CON HOULIHAN was the finest Irish sports writer of all. For me, the words “Irish” and “sports” could be removed from that sentence.
Someone’s favourite writer is a personal thing. I judge by the amount of enjoyment gained from their words, so Con was the best.
On August 4 a brilliant light went out. I’ve been meaning to write something about him for the paper since he passed, but instead sat back and drank in the many tributes from people who knew Con, worked with him, supped with him and learned from him.
I never even met Con so can only offer a fan’s perspective. A fan’s perspective, though, is one of the many things Con brought to sports writing, so hopefully this won’t read thin compared to all the primary-source accounts of the man.
There are countless Con fans around. Most of them grew up with his words on the back page of the Evening Press. I missed all that — we were a Cork Examiner household.
I was always vaguely aware of Con Houlihan but only really discovered his work when given More Than a Game, a collection of his sporting essays, in 2003.
I can’t remember who handed me the book — but I owe a lot of thanks for that forgotten act.
At the time, through a combination of desperation and supreme good luck, I had landed a job as a trainee journalist.
I liked writing and reading newspapers and thought a job in the trade would be a lot more fun than the alternative — stay working in a video shop for minimum wage.
When I opened More Than a Game and read a few pages I was awestruck.
This job writing about local matters, mainly sports, wasn’t just a slightly less boring means of paying the bills. If done properly it could lift the spirit, fire the imagination, take your mind places it had never been. That’s what a good Con piece does.
Of course, in nine years my best work isn’t within a light-century of Con’s worst, but that matters not. You don’t need to be Beethoven to enjoy playing the piano; excellence should inspire the masses, not intimidate them.
That was the term a jaded pro used to me years ago in relation to Con.
This old hack wasn’t excessively keen on cheap trainees stinking up the place, so our conversations rarely progressed beyond curt nods. But the documentary Waiting for Houlihan had screened the night before and we’d both seen it.
“Inspirational,” he said. “When I get fed up with everything that goes on …” he waved around the newspaper office “… I sometimes read a Con Houlihan piece, remind myself of why I got into this.”
How could you not be inspired by Con?
“There are war criminals — and there are peace criminals. The faceless people who ‘rationalised’ our rail system got pensions — they should have got jail.”
That’s the introduction to an essay on Mick O’Dwyer. You have no choice but to read on — read the tale about a man born into peninsula neglected by even the shoals of mackerel who became a footballer and manager of legend.
Woven into the yarn are Thomas Wolfe, the red rocks of Eddystone, Napoleon on Elba and Sheikh Mohammed. From any other pen, such a combination would come off as over-reaching or just plain ridiculous.
With Con, the transitions from long-dead Greek poets to the Kerry half-back line are as natural as a horse breaking from a trot into a canter.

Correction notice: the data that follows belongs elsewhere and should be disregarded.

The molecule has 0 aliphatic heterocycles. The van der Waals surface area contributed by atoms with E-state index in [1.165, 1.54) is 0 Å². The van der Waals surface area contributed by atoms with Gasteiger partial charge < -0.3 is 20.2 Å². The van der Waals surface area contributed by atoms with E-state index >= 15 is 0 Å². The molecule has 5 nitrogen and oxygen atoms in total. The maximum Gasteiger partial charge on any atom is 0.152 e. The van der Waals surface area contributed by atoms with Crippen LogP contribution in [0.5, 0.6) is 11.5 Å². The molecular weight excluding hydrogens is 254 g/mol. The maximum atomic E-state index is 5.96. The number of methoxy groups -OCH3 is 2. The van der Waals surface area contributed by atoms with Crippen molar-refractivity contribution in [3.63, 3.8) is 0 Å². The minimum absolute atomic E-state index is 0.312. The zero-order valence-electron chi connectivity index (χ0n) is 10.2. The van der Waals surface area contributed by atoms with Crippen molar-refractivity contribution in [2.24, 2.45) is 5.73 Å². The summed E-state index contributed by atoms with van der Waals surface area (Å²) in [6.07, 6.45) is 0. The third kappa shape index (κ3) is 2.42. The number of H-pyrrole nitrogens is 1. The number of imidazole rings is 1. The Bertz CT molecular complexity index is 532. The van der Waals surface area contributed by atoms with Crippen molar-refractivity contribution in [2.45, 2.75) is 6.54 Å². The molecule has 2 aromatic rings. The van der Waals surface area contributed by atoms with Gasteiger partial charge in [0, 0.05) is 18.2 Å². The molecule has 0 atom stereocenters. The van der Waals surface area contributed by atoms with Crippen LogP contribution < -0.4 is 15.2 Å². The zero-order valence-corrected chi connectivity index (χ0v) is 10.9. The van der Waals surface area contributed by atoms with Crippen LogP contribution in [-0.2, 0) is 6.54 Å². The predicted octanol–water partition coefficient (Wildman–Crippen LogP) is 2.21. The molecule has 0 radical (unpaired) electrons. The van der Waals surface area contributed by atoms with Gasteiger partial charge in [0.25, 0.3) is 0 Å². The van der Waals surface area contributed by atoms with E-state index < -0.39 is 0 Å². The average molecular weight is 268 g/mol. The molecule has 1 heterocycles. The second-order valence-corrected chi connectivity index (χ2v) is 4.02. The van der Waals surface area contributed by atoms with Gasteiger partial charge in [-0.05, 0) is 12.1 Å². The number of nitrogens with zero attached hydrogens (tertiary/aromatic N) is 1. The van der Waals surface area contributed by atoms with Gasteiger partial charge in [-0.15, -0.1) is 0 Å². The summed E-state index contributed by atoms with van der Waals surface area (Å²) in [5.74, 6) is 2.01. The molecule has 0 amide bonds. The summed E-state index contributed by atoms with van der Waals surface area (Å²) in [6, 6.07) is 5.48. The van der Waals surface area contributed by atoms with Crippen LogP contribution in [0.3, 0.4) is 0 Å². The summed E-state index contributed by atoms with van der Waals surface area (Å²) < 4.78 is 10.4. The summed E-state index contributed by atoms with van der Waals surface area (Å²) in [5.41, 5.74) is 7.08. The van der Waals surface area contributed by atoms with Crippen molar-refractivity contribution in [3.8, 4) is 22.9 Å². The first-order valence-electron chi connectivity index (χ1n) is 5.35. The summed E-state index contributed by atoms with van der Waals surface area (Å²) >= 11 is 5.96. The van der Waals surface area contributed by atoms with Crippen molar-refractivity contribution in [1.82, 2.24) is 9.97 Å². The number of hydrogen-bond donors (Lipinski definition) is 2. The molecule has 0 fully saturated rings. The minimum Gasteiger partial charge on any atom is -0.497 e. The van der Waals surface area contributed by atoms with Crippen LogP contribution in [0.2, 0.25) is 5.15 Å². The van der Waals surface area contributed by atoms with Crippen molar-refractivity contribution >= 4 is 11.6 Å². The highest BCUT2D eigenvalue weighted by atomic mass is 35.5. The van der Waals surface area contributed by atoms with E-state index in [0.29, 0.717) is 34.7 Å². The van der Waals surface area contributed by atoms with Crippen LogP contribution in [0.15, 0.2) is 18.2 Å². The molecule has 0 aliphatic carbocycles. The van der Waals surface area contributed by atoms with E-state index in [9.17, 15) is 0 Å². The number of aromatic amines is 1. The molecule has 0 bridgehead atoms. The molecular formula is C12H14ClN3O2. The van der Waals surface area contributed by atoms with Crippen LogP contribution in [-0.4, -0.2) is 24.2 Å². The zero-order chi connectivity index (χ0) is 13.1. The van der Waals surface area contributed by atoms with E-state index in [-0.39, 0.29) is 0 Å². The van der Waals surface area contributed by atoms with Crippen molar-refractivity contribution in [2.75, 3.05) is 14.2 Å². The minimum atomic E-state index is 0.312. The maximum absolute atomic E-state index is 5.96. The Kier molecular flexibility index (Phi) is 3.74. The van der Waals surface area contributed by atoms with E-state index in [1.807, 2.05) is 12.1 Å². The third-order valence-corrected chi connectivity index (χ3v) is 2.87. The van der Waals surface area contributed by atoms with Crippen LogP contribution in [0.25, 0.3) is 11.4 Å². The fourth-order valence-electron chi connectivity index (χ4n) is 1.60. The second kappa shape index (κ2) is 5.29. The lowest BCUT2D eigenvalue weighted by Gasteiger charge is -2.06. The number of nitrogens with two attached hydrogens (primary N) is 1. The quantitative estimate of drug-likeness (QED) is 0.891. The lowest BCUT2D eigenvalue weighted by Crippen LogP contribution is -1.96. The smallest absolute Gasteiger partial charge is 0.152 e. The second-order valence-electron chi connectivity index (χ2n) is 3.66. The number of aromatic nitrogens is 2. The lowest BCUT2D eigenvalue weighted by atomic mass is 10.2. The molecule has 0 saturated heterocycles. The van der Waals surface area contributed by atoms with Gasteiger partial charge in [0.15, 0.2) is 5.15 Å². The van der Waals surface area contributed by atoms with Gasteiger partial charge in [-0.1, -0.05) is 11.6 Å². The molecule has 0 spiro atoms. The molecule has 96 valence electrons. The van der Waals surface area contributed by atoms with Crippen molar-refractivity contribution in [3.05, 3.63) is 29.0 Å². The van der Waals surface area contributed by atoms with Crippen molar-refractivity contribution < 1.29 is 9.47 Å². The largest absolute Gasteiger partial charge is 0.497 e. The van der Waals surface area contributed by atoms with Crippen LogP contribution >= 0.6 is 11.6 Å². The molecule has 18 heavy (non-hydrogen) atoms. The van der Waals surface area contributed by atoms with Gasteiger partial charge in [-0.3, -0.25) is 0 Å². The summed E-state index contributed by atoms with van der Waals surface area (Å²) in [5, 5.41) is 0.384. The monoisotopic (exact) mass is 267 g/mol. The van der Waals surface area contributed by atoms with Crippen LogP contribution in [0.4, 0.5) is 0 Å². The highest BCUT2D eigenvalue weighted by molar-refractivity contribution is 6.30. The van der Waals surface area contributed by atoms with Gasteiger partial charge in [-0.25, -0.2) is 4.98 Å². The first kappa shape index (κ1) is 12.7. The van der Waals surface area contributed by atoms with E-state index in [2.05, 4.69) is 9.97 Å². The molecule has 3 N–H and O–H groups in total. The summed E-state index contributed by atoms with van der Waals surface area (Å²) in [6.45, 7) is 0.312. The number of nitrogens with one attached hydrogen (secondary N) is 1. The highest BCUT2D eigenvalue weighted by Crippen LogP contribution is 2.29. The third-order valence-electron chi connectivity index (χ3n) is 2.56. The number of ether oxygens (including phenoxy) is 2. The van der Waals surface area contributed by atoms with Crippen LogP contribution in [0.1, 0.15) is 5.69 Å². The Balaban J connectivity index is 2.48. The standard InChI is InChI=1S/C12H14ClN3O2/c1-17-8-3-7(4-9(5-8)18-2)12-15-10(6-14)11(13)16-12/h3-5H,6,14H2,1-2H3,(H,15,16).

A sense of love and wonder ran through all of Con’s work; not just of sport, but of language, stories, the natural world, the great cities and how everything is one. Con knew that you had to understand many small worlds to truly appreciate the big picture. And you had to be aware of the grand scale to know where all the pieces fit.
Con was well into his 40s by the time he began writing for national newspapers and by then he was wise. Decades of labouring, reading, writing, observing, listening and playing sport had made him so.
He threw everything of himself into his newspaper columns. To be that good involves a singular devotion. Other areas of his life must have suffered.
If anyone was going to write the great Irish novel of late 20th century it was surely him, but it did not transpire. He never married and had no kids. Perhaps that was by choice, who knows? There was, however, a discernible sense of aloneness about him.
Like many great writers, he seemed a man apart, devoted to his work to the detriment of almost everything else, always chasing the perfect paragraph and phrase, all the while feeling it’s just beyond reach.
In a poignant column from last year Con reflected on his life and decided that, if nothing else, he had graduated to excellence as a bogman and a fisherman.
“Writing,” he said “is my profession but it isn’t easy to judge the worth of your work.”
He continued: “ …And then there is the song that says The Heart is a Lonely Hunter. Too well I know. There were affairs that didn’t last very long and there were affairs that hardly got even started.”
I’m not sure if Charles Bukowski is a writer Con approved of, but he would surely recognise the sentiment in this: “If you’re going to try, go all the way. There is no other feeling like that. You will be alone with the gods, and the nights will flame with fire … It’s the only good fight there is.”
Con fought the only good fight and went all the way, writing his heart out, right to his dying week.
To us readers he was note perfect.
But he was different to us: the Gods seek perfection and when it came to writing, Con was closer to heaven than earth.
Often he wrote so well that we saw what he saw. It was magnificent. Ours was the pleasure, his the burden. It can’t have been easy to lift so many so high.
I believe in the cliché about not meeting your heroes, it’s embarrassing for both parties. I do wish I had bumped into Con along the road someday, though, just to nod the head and say thanks. It’s been inspirational.